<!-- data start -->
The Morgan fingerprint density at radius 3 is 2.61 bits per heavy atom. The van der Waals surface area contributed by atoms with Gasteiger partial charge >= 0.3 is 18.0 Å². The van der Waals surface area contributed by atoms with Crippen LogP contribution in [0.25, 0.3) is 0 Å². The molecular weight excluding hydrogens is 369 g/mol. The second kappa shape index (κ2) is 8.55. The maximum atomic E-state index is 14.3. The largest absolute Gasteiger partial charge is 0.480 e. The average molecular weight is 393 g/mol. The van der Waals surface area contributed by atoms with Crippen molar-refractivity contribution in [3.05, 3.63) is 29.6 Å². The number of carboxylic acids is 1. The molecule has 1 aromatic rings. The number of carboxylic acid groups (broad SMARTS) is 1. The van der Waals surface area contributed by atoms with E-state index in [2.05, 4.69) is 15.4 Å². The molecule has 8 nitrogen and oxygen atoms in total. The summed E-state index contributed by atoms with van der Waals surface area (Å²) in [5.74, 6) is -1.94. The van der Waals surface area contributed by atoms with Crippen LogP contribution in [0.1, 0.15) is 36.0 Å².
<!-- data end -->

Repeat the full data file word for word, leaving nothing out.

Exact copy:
The Morgan fingerprint density at radius 3 is 2.61 bits per heavy atom. The van der Waals surface area contributed by atoms with Gasteiger partial charge >= 0.3 is 18.0 Å². The van der Waals surface area contributed by atoms with Crippen LogP contribution in [0.25, 0.3) is 0 Å². The molecular weight excluding hydrogens is 369 g/mol. The second kappa shape index (κ2) is 8.55. The maximum atomic E-state index is 14.3. The largest absolute Gasteiger partial charge is 0.480 e. The average molecular weight is 393 g/mol. The van der Waals surface area contributed by atoms with Crippen molar-refractivity contribution in [3.05, 3.63) is 29.6 Å². The number of carboxylic acids is 1. The molecule has 1 aromatic rings. The number of carboxylic acid groups (broad SMARTS) is 1. The van der Waals surface area contributed by atoms with E-state index in [2.05, 4.69) is 15.4 Å². The molecule has 8 nitrogen and oxygen atoms in total. The summed E-state index contributed by atoms with van der Waals surface area (Å²) in [5.74, 6) is -1.94. The van der Waals surface area contributed by atoms with Crippen LogP contribution in [0.1, 0.15) is 36.0 Å².